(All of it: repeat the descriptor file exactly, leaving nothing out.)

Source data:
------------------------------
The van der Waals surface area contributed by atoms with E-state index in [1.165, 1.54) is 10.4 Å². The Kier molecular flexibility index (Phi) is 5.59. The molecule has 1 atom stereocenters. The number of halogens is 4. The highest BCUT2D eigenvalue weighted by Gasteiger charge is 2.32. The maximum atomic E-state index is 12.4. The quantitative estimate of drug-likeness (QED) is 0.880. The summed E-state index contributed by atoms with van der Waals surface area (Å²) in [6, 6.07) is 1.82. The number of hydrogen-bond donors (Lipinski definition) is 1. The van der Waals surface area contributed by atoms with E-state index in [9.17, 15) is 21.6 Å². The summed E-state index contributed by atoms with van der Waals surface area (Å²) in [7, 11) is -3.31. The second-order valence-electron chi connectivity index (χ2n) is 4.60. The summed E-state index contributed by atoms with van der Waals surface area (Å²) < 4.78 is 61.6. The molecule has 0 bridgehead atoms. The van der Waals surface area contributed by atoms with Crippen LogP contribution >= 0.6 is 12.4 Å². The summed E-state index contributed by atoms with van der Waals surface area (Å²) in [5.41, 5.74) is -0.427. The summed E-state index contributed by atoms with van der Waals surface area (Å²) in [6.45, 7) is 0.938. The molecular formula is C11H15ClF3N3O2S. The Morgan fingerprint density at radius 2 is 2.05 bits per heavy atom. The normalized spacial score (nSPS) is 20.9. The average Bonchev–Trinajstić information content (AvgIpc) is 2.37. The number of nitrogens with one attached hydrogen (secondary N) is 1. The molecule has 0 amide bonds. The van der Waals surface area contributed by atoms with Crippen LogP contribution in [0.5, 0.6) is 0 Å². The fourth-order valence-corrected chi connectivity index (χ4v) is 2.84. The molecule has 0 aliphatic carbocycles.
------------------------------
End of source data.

The van der Waals surface area contributed by atoms with E-state index in [1.165, 1.54) is 10.4 Å². The Kier molecular flexibility index (Phi) is 5.59. The molecule has 1 atom stereocenters. The number of halogens is 4. The highest BCUT2D eigenvalue weighted by Gasteiger charge is 2.32. The maximum atomic E-state index is 12.4. The quantitative estimate of drug-likeness (QED) is 0.880. The summed E-state index contributed by atoms with van der Waals surface area (Å²) in [6, 6.07) is 1.82. The number of hydrogen-bond donors (Lipinski definition) is 1. The van der Waals surface area contributed by atoms with E-state index in [9.17, 15) is 21.6 Å². The summed E-state index contributed by atoms with van der Waals surface area (Å²) in [7, 11) is -3.31. The second-order valence-electron chi connectivity index (χ2n) is 4.60. The summed E-state index contributed by atoms with van der Waals surface area (Å²) < 4.78 is 61.6. The molecule has 0 bridgehead atoms. The van der Waals surface area contributed by atoms with Crippen LogP contribution >= 0.6 is 12.4 Å². The summed E-state index contributed by atoms with van der Waals surface area (Å²) in [5.41, 5.74) is -0.427. The summed E-state index contributed by atoms with van der Waals surface area (Å²) in [6.45, 7) is 0.938. The molecular formula is C11H15ClF3N3O2S. The Morgan fingerprint density at radius 2 is 2.05 bits per heavy atom. The normalized spacial score (nSPS) is 20.9. The average Bonchev–Trinajstić information content (AvgIpc) is 2.37. The number of nitrogens with one attached hydrogen (secondary N) is 1. The molecule has 0 amide bonds. The van der Waals surface area contributed by atoms with Crippen LogP contribution in [0.5, 0.6) is 0 Å². The fourth-order valence-corrected chi connectivity index (χ4v) is 2.84. The molecule has 0 aliphatic carbocycles.